DE: I agree with the spirit of Steve’s point that Irving’s... uniqueness is a massive factor here. I have little doubt that Irving’s lack of availability this season is the biggest reason Harden is a Sixer. And yet, whether that represents 85 percent or 19 percent of the “reason pie” is still a mystery to me. For example, many of the reports have hinted that Harden rapidly grew frustrated following Irving’s reinstatement as a part-time player. And there were more than a few strong reasons to think New York might change their vax-mandate rules at some point in the future in the days leading up to the reported trade request by Harden and ensuing negotiations.

If Harden was disgusted Irving wasn’t around at all, he might have been far less disgusted when Irving was suddenly around half of the time, right? And maybe even optimistic with news he might become a full-time player in time. And yet, more Kyrie availability did not lead to more Bearded joy in Brooklyn, it led to the opposite. That has me wondering how much of this was also about a dude not wanting to plant his flag for the next 4-5 seasons with someone (or someone’s) he simply didn’t like being around and playing with.

Yaron Weitzman, reporting for Fox Sports:

“Around the same time, the Nets started losing games. Harden had seemed off all season — both during games and with his comments after them — and was growing frustrated with the situation in Brooklyn. He wanted everything catered to him the way it was in Houston, especially the offense. Kevin Durant and head coach Steve Nash disagreed. Both wanted the Nets’ offense to feature ball and player movement, and Harden, upon being rebuffed, ducked into his shell at times, according to sources, and even criticized teammates and coaches to NBA insiders sitting courtside at games.

“With James, if you’re not 100 percent on his side, you’re his enemy,” a former Rockets staffer said.”

DE: Hopefully the Sixers get a honeymoon period with everyone on their roster and win a title before they get into the next phase of marriage.

SL: What’s definitely true is that nobody makes it clearer on the court that they are outta there than James Harden. The signs were there for weeks.

Sam Amick, The Athletic:

“Harden would force his way to Brooklyn two months after that, when sources say Fertitta let him choose between the Sixers and the Nets and Harden unwittingly unleashed NBA chaos by opting for the latter.”

DE: We’ve seen some conflicting theories that Harden wanted to be in Philadelphia all along, going back to his time in Houston. I’m going with Amick, who says Harden wanted Brooklyn, then later changed his mind.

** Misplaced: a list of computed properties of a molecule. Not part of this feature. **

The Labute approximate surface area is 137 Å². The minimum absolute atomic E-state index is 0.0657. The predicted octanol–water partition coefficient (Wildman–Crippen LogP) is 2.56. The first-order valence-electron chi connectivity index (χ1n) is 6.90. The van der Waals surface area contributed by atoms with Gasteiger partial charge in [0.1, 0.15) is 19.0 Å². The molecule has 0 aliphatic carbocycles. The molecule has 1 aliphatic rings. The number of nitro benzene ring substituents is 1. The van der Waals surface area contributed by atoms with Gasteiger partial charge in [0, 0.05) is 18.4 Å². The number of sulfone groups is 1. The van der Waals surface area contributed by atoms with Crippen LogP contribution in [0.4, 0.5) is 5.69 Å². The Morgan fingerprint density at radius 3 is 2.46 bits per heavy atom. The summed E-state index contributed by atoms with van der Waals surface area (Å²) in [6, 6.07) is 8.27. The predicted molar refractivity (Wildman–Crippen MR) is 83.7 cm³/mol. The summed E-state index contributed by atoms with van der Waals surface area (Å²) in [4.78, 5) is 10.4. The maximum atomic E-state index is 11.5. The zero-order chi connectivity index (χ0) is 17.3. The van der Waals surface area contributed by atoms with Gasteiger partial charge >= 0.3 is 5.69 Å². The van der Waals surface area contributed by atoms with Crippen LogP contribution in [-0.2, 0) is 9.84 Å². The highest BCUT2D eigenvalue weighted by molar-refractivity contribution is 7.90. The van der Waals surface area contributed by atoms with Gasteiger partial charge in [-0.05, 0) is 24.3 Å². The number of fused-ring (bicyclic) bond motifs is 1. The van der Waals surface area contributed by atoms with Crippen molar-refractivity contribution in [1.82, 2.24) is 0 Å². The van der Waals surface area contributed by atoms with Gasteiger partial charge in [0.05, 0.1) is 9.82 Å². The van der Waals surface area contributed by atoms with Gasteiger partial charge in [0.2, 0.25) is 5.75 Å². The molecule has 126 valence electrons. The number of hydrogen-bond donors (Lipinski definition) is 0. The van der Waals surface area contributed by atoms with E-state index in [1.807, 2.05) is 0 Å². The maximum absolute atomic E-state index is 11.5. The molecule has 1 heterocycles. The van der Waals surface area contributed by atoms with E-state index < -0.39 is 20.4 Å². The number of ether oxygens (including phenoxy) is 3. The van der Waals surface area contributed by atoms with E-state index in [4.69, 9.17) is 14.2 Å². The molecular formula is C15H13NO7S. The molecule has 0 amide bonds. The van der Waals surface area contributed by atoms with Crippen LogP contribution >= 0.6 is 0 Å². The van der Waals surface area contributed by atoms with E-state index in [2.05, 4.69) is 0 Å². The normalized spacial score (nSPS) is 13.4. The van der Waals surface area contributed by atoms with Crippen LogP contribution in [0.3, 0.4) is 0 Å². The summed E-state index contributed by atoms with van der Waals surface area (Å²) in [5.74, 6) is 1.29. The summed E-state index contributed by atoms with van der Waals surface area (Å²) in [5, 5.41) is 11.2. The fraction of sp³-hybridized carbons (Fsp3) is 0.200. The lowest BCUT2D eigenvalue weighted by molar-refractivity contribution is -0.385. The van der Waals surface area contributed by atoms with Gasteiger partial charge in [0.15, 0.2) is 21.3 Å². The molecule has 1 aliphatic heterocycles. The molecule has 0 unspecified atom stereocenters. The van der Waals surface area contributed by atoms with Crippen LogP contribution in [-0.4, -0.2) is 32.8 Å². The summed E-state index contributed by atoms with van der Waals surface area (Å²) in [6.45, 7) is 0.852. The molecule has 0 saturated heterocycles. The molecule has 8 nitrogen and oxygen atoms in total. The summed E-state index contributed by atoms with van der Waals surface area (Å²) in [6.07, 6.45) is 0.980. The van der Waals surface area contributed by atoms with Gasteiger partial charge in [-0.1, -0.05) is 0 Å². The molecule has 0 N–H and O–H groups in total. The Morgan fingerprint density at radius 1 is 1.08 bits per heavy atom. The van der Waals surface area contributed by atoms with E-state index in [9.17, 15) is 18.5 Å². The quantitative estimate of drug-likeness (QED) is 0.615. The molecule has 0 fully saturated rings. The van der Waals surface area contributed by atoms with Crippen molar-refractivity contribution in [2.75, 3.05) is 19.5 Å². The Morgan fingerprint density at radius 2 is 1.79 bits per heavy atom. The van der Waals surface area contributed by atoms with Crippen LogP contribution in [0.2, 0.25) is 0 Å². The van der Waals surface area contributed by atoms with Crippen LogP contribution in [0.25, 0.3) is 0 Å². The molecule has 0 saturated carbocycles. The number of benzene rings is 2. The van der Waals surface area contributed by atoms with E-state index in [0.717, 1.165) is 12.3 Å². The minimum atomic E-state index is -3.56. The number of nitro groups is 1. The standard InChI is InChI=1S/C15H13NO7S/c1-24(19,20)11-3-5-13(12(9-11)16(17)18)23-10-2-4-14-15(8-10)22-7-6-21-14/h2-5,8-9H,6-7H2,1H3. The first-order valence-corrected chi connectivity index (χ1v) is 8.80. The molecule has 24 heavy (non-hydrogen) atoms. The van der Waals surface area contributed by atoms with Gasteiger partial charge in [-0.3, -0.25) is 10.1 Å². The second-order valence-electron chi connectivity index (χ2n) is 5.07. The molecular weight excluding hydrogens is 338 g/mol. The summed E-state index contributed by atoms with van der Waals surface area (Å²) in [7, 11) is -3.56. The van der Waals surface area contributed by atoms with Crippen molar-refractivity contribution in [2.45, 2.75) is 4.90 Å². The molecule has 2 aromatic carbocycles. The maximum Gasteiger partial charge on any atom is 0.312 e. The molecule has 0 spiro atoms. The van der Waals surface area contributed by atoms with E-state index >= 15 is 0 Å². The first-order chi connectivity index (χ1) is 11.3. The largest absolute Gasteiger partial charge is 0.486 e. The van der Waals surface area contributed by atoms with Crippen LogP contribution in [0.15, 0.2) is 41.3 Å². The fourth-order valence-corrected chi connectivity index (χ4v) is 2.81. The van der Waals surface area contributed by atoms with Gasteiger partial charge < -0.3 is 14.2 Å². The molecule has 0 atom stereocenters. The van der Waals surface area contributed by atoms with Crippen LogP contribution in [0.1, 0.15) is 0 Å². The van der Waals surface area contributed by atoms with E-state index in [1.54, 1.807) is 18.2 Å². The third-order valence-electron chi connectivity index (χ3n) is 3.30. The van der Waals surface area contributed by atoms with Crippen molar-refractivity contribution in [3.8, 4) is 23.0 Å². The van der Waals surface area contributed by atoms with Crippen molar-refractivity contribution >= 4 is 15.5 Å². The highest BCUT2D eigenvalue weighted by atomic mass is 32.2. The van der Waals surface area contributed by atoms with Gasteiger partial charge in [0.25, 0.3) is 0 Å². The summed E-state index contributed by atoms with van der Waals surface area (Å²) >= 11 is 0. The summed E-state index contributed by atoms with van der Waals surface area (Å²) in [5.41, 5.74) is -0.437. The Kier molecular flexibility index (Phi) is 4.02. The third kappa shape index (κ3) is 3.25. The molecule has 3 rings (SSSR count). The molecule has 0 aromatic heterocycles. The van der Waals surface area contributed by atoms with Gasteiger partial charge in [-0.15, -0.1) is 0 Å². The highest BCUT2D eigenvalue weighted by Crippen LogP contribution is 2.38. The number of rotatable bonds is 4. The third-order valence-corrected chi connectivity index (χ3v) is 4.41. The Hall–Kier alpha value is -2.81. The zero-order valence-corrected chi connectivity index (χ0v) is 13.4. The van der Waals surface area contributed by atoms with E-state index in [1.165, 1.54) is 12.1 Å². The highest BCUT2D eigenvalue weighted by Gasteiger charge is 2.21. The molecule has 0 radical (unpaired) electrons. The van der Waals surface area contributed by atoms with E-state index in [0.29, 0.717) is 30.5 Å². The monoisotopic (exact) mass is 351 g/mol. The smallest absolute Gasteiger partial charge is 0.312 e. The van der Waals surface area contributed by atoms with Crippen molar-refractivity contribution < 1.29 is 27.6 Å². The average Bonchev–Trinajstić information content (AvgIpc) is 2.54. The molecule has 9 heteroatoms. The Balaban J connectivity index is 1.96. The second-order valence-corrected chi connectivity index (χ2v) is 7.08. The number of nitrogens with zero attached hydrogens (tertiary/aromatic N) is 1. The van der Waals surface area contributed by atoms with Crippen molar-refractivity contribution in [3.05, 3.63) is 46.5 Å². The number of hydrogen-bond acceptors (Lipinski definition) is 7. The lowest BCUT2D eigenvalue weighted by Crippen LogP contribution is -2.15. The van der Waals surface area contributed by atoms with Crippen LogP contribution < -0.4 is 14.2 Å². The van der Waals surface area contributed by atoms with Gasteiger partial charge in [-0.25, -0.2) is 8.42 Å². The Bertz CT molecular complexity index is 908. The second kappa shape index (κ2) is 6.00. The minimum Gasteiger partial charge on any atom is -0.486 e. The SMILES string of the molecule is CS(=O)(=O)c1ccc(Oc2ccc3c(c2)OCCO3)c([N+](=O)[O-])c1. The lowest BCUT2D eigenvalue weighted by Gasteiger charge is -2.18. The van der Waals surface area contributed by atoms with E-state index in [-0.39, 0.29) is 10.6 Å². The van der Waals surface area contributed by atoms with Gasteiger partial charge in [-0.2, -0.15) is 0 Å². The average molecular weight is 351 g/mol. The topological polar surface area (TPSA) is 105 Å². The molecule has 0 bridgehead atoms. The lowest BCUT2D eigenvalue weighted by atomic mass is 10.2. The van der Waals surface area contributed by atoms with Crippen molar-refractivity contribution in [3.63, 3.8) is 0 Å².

Brian Windhorst crushed the trade deadline. He said “we are in the deal zone between Harden and Simmons.” “The Deal Zone” has already taken on a life of its own on Twitter.

This next phrase is pretty good also.

Ramona Shelburne and Adrian Wojnarowski reported:

“IN THE FINAL minutes of negotiations, Daryl Morey was shouting to Sean Marks: “Stay on the f---ing phone!”

Shelburne and Woj, continued:

“We’re going to finish this!” Morey said. He was on the cusp of getting disgruntled star Ben Simmons out of his life and James Harden back into it, the protections on these draft picks were within reach, and Morey wanted it over. For months, everyone had told Morey to settle, cave to the marketplace’s mediocre offers and unburden the Sixers of the Simmons saga. To hell with that. Morey wanted Harden, and now it was here.

“We’re dropping F-bombs now, Daryl?” Marks said, joking.

Here was Morey, the combustible, disheveled, dealmaking junkie with an admitted habit of cursing under stress.”

DE: We need a Hard Knocks style documentary on this trade. I would watch it every day until my loved ones gave up on me.

Dave, it’s beautiful out do you want to go out for a -’

‘shhh, shh, watch here comes the part where Elton gets fed up and hangs up on Rich Paul and Daryl daps him up.’

‘Ugh!’

SL: Absolutely love the image of a disheveled, profane, Daryl Morey in a room all alone with papers strewn all around screaming in the phone, knowing he’s moments away from not only being free from ever talking to Ben Simmons again but also being reunited with his forever prince James Harden. No wonder he was cursing. There are no time for pleasantries in the Deal Zone.

Shelburne and Woj continued:

“Harden had a reputation as passive-aggressive rather than confrontational, and that was about to create real problems for Brooklyn....

It wasn’t lost on teammates that Harden continued his late-night social activities, especially on the Nets’ last Western Conference trip this month. His play, often dispassionate and sloppy, culminated with a four-point performance in a loss to the lowly Sacramento Kings.

Marc Stein via Substack also used this passive-aggressive term to describe The Beard: